So I made a list. . .

What was interesting about the whole list thing was that my husband Jim adopted it immediately.  See number 3, below?  Twenty-four hours after it was published, we had a replacement cable box.  Now I did go to the Brighthouse office (along for the ride, it seems), but there was no doubt Jim was on board with the cable box plan.  Note: what a good idea; who knew the whole system had been upgraded while we suffered and rebooted?

Number 2: the car at least has new headliner, but we continue to discuss the detailing and the timing of same.  And his car has been added to the list.  As well as several matters that extend beyond detailing.  And the notion of a new car seems to be under discussion.

I had a wonderful lunch with Laura–two hours and I got to see her amazing son when we picked him up from camp.

Number 5:  closets cleaned.  Not fun, not at all.  However, Jim has cleaned out at least three more, and they really needed it.  We seem to have a lot of closets.  We did discuss turning a room into a closet, but then were not sure what we would do with the closets.  For those of you wondering about closets, it’s Florida and we don’t have basements.  But we do have garages, and now those are cleaned out also.

The stuff in number 6 was discarded.  By the time it got to the envelope it was not interesting.  Lesson learned.

I couldn’t part with the textbooks. Not one.  I have no idea what that means.

Numbers 8 through 12 did not get on the table, and I think I know why.

The main value of the list appears to have been in motivating my list-maker husband.  Anything he could participate in, motivate, cross off the list, or influence, got done.  But by the time I got to number 8, I was in serious in-my-head territory and it may be that these are really too cerebral and/or creative for list inclusion.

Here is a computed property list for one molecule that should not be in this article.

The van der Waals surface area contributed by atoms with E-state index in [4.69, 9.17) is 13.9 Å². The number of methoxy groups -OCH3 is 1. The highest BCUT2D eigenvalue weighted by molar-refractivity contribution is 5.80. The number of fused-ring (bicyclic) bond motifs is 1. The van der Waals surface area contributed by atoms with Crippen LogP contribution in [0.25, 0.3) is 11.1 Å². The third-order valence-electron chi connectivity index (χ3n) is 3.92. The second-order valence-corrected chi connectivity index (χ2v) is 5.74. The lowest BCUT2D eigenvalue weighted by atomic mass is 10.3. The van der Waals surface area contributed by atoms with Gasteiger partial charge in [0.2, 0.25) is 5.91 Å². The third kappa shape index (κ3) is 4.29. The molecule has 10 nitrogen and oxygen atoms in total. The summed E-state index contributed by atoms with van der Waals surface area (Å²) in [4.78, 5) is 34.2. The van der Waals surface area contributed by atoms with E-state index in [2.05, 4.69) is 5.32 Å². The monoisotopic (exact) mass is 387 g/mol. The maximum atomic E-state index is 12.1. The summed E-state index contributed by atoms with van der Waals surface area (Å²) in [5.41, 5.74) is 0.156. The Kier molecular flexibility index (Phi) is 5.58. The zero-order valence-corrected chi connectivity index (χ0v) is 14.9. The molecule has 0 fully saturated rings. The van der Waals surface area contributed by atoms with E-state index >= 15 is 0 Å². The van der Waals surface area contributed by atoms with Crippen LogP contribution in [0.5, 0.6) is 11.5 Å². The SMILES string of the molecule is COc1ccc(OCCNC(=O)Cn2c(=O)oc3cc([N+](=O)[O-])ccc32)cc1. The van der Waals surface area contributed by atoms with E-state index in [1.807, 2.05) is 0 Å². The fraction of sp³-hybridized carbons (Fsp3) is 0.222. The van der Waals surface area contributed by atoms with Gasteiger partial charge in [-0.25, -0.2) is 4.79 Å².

But I have been paying more attention to lists, list-makers, and list management techniques and will be experimenting with another round.  Jim says that getting something on the list is a task in itself, that half the effort is done when the note is made.

I don’t see that.  Oddly, I remembered everything that was fairly concrete, and carried that list in my head.  But if I had not written and published the list, I don’t know that Jim would have made sure that even part of the times got checked off, which for a list maker is apparently the best thing about the list process.


1. Finish Christmas presents for sisters. I make these, so this requires time and a brisk pace, but also quality.

2. Get car detailed. This has its own list.

3. Replace sitting room Cable Box. Which has been tiling, sputtering, achieving a dead stop, and generally not working for at least 6 months.

4. Get together with Laura H. It’s been too long.

5. Clean out at least three closets.

6. Mail stuff that has been sitting on the table in the upstairs hall.

7. Discard MBA textbooks. Okay, most of them.

8. Assemble letter and photos for Dad. Actually mail those too.

9. Find out what is in the pantry cupboard and why we need it. Also check the dates on the packaging.

10. Learn how to Twitter and Instagram.

11. Research M.Ed. programs.

12. Outline a chapter. Or the whole book

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